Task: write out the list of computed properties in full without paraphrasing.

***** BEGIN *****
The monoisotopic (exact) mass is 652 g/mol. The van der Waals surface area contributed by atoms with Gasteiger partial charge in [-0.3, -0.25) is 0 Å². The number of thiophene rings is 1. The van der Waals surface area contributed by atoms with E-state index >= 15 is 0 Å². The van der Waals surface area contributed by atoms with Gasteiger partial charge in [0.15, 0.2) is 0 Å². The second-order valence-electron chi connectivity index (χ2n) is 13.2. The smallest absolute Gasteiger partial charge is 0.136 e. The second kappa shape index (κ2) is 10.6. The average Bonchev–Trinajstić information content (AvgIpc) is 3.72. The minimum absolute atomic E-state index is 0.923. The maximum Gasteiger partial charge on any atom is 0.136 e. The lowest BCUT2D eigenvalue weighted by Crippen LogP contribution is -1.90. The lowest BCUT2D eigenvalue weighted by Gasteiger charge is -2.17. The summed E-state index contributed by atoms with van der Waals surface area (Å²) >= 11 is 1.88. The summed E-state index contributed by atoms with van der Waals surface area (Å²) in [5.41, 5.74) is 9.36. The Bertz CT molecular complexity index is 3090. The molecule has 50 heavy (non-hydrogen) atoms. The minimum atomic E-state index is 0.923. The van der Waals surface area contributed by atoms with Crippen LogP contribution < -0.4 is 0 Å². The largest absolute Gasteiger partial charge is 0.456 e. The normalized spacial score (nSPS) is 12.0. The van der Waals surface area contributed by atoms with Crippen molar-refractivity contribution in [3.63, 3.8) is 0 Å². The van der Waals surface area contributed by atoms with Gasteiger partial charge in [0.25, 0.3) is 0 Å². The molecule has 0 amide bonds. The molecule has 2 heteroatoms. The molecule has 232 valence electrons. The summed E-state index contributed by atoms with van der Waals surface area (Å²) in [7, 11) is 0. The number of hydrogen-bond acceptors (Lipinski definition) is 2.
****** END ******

The monoisotopic (exact) mass is 652 g/mol. The van der Waals surface area contributed by atoms with Gasteiger partial charge in [-0.3, -0.25) is 0 Å². The number of thiophene rings is 1. The van der Waals surface area contributed by atoms with E-state index >= 15 is 0 Å². The van der Waals surface area contributed by atoms with Gasteiger partial charge in [0.15, 0.2) is 0 Å². The second-order valence-electron chi connectivity index (χ2n) is 13.2. The smallest absolute Gasteiger partial charge is 0.136 e. The second kappa shape index (κ2) is 10.6. The average Bonchev–Trinajstić information content (AvgIpc) is 3.72. The minimum absolute atomic E-state index is 0.923. The maximum Gasteiger partial charge on any atom is 0.136 e. The lowest BCUT2D eigenvalue weighted by Crippen LogP contribution is -1.90. The lowest BCUT2D eigenvalue weighted by Gasteiger charge is -2.17. The summed E-state index contributed by atoms with van der Waals surface area (Å²) >= 11 is 1.88. The summed E-state index contributed by atoms with van der Waals surface area (Å²) in [5.41, 5.74) is 9.36. The Bertz CT molecular complexity index is 3090. The molecule has 50 heavy (non-hydrogen) atoms. The minimum atomic E-state index is 0.923. The van der Waals surface area contributed by atoms with Crippen LogP contribution < -0.4 is 0 Å². The largest absolute Gasteiger partial charge is 0.456 e. The normalized spacial score (nSPS) is 12.0. The van der Waals surface area contributed by atoms with Crippen molar-refractivity contribution in [3.63, 3.8) is 0 Å². The van der Waals surface area contributed by atoms with Gasteiger partial charge in [0.25, 0.3) is 0 Å². The molecule has 0 amide bonds. The molecule has 2 heteroatoms. The molecule has 232 valence electrons. The summed E-state index contributed by atoms with van der Waals surface area (Å²) in [7, 11) is 0. The number of hydrogen-bond acceptors (Lipinski definition) is 2.